Search Campaigns

Types of Search Campaigns

Last updated November 2nd 2023

There are a few major types of Google Ads search campaigns: Generic Search, Branded Search, Competitors Search, and Dynamic Search (DSAs). Each type of search campaign serves a different purpose in a Google Ads account. It's important to understand the differences so that you sensibly allocate account budgets and achieve your overall objectives.

Generic Paid Search Campaigns

The term "Generic" is used by advertisers to label search campaigns that are not focused on targeting keywords with brand terms in them. When someone mentions a search campaign, they're usually referring to a generic search campaign.


Imagine the business Yama Momo Japanese Restaurant. Keywords in its generic paid search campaigns might include "sushi takeaway london" and "japanese restaurants open late" but not branded keywords like "Yama Momo opening hours" or "Yama Momo bookings".

Paid Search Brand Campaigns

These search campaigns only use brand-related keywords that specifically identify the company or its products. These keywords may include the name(s) of the business and its variations or misspellings.

There's an age old debate on whether running a brand campaign is worth the cost. Whether you believe that there is or isn't incremental conversion opportunities beyond your organic listings, you may want to run a brand campaign to prevent competitors from running ads against your brand terms.

Best Practice

Separating Brand Traffic

It's critical to keep Brand-related search terms in Brand campaigns, separated from non brand search terms which belong in Generic and Dynamic search campaigns.

Brand-aware searches are towards the bottom of the marketing funnel and have drastically different performance metrics when compared to generic campaigns — Brand campaigns often produce conversions at a fraction of the cost of generic campaigns due to their high conversion rates and low CPC.

Mixing Brand and Generic keywords will make overall performance look more acceptable, and mask the inefficiencies of Generic campaigns (averages lie!)

Create a shared negative keyword list which contains all of your brand terms. Apply this list to all generic search and dynamic search campaigns.

Competitor Search Ads Campaigns

It can be advantageous to bid on competitor-related search terms. These searchers are at the bottom of the funnel and are already solution-aware. That said, CPCs here can be disproportionately high, meaning the economics of competitor campaigns can be hit or miss.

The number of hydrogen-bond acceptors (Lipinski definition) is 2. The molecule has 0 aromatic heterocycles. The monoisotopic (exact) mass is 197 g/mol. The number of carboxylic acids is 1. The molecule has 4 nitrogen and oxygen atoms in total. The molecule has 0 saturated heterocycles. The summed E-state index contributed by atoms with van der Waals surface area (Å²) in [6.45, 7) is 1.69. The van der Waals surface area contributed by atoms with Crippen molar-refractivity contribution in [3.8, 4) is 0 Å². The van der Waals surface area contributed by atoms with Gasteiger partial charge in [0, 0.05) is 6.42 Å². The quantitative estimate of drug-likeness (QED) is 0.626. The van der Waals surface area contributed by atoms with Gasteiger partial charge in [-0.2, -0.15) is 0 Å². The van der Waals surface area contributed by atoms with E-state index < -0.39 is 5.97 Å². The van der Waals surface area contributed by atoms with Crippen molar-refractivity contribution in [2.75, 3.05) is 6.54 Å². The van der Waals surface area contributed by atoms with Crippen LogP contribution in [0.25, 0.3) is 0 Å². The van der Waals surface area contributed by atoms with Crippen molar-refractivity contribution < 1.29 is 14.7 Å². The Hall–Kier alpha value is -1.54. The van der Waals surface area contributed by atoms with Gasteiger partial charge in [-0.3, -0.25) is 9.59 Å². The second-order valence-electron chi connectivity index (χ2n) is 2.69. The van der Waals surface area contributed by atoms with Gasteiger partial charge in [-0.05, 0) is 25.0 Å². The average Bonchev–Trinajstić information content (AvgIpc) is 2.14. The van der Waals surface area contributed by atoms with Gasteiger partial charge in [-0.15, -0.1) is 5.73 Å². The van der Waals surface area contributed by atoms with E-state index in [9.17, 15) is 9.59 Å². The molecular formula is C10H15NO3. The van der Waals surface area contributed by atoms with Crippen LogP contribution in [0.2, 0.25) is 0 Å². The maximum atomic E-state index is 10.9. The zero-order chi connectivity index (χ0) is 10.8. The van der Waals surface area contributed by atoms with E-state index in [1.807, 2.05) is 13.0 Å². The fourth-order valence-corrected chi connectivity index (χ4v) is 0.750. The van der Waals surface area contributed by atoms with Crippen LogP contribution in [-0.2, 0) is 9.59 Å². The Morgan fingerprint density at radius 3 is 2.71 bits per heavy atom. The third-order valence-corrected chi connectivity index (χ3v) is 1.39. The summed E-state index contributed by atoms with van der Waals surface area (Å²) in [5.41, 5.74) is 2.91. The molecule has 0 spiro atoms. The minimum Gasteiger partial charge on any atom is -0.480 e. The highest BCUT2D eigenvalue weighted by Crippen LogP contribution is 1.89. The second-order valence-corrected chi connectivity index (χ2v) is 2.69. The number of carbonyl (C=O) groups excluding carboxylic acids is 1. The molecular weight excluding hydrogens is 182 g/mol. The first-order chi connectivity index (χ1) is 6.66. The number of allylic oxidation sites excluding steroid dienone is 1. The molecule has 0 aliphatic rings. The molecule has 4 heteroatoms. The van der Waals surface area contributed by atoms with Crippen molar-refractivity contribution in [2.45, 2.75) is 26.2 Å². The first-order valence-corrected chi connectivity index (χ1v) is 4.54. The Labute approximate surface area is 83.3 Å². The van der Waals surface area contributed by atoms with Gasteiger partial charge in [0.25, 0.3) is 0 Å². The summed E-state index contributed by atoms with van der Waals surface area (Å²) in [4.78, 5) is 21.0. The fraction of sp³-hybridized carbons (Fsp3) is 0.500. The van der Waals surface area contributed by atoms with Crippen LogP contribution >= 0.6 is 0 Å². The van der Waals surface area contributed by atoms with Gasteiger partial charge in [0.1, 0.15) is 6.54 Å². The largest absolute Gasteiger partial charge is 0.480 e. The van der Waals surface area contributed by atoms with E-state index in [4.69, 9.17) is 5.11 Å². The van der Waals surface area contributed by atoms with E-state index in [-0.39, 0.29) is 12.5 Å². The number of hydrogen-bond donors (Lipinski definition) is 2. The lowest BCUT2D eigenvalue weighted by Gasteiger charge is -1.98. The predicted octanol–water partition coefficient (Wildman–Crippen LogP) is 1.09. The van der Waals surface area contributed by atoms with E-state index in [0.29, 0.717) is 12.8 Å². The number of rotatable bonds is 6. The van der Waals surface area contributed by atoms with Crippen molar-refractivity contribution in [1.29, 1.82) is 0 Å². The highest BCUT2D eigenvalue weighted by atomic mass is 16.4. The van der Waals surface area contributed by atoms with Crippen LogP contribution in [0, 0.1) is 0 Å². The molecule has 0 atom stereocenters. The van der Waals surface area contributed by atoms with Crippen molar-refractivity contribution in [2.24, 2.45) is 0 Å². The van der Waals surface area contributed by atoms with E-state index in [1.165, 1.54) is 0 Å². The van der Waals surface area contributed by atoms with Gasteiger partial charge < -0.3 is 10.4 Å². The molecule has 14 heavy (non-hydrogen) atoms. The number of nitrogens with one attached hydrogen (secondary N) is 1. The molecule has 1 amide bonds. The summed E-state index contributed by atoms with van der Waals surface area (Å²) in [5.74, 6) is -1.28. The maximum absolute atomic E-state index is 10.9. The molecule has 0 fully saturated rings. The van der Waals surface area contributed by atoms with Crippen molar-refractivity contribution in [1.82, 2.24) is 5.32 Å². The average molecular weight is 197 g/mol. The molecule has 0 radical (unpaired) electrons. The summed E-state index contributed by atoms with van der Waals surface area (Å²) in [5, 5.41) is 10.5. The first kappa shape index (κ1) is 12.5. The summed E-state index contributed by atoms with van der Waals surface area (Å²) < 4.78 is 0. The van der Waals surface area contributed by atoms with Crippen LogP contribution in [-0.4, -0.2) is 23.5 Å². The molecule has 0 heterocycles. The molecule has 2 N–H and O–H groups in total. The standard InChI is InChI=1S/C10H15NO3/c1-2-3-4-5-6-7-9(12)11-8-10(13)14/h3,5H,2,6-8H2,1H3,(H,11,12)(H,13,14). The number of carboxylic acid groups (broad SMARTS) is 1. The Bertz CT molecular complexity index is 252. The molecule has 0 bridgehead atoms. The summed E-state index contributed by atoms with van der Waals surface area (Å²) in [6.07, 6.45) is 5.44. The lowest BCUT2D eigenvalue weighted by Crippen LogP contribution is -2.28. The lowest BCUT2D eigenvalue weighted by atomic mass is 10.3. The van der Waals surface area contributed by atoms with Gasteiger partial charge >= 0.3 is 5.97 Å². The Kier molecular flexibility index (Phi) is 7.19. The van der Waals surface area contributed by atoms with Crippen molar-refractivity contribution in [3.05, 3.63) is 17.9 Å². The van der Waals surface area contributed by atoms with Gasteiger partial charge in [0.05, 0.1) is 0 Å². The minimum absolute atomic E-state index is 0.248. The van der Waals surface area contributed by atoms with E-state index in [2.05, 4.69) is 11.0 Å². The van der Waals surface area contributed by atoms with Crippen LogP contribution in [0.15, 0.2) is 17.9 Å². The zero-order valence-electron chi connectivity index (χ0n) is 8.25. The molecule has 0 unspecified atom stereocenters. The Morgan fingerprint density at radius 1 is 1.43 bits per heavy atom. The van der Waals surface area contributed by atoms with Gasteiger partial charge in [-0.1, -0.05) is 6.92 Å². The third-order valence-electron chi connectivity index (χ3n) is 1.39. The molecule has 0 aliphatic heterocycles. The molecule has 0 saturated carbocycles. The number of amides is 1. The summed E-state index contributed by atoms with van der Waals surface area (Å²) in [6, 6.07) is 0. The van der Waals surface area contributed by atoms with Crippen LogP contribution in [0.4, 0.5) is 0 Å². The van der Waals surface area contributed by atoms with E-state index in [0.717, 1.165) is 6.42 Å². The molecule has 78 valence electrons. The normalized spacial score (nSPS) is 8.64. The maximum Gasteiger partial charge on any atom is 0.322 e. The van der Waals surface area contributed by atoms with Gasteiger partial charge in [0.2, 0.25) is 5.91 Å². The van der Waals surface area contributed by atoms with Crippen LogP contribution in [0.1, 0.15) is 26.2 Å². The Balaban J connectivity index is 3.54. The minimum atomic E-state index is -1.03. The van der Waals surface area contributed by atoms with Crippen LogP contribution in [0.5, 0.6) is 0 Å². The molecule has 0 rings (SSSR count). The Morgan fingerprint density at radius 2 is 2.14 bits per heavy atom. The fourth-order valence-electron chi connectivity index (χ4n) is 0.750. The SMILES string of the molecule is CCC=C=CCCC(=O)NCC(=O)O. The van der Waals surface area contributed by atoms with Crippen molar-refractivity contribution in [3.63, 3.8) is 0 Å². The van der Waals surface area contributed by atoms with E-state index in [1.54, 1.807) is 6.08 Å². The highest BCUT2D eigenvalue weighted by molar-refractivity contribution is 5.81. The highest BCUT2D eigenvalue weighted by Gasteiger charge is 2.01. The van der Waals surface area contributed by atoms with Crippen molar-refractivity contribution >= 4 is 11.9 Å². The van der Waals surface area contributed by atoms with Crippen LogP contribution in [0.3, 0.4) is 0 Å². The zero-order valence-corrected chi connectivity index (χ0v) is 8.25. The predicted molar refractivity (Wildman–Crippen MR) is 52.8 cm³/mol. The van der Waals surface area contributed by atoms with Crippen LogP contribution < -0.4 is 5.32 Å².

It is not uncommon for emotions to come into play when a competitor "retaliates" by bidding on your brand terms, driving up the CPCs of your brand campaign - a "tit for tat" situation. Also consider the potential brand cost of bidding on competitor terms - it can be seen as distasteful. For example, you don't see brand-rich companies like Apple bidding on its competitor terms and taking pot shots from afar in their ad copy!

A more measured approach might be to focus on comparison-type search terms like [your product vs competitor product] or [competitor product alternative] where your ad would more naturally be appropriate.

Dynamic Search Ads Campaigns

These are special types of search campaigns that don't use keywords. Instead, they use dynamic ad targets. A dynamic ad target is a URL or a set of URLs which Google uses for 3 major elements:

  1. It crawls this URL to deduce which search terms it should show your ads for
  2. It creates the headlines for the ad (the advertiser only writes the description lines)
  3. It's the destination URL for the ad.

It's a way for Google to ensure alignment between search term -> ad copy -> landing page.

Advertisers frequently use Dynamic Search Ads for the purpose of keyword discovery - Google will often match relevant search terms that an advertiser hasn't already thought of. These search terms can then be used for keyword expansion and deliberately targeted in Generic Search Campaigns.

Best Practice

DSA campaign architecture

A frequent pitfall is to lean into automation a bit too much by targeting All Web Pages in a single ad group and hoping that Google sorts everything out. This can lead to Google driving traffic to undesirable landing pages (a product return policy, a career's page, the about page) and makes it difficult to understand what's working and what's not.

Instead, we recommend that you target 1 URL per ad group. And if you still want to cast a wide net, you can add an “everything else” ad group which targets All Web Pages but excluding all your deliberately targeted URLs in other ad groups.


Guillaume DevinatGuillaume Devinat
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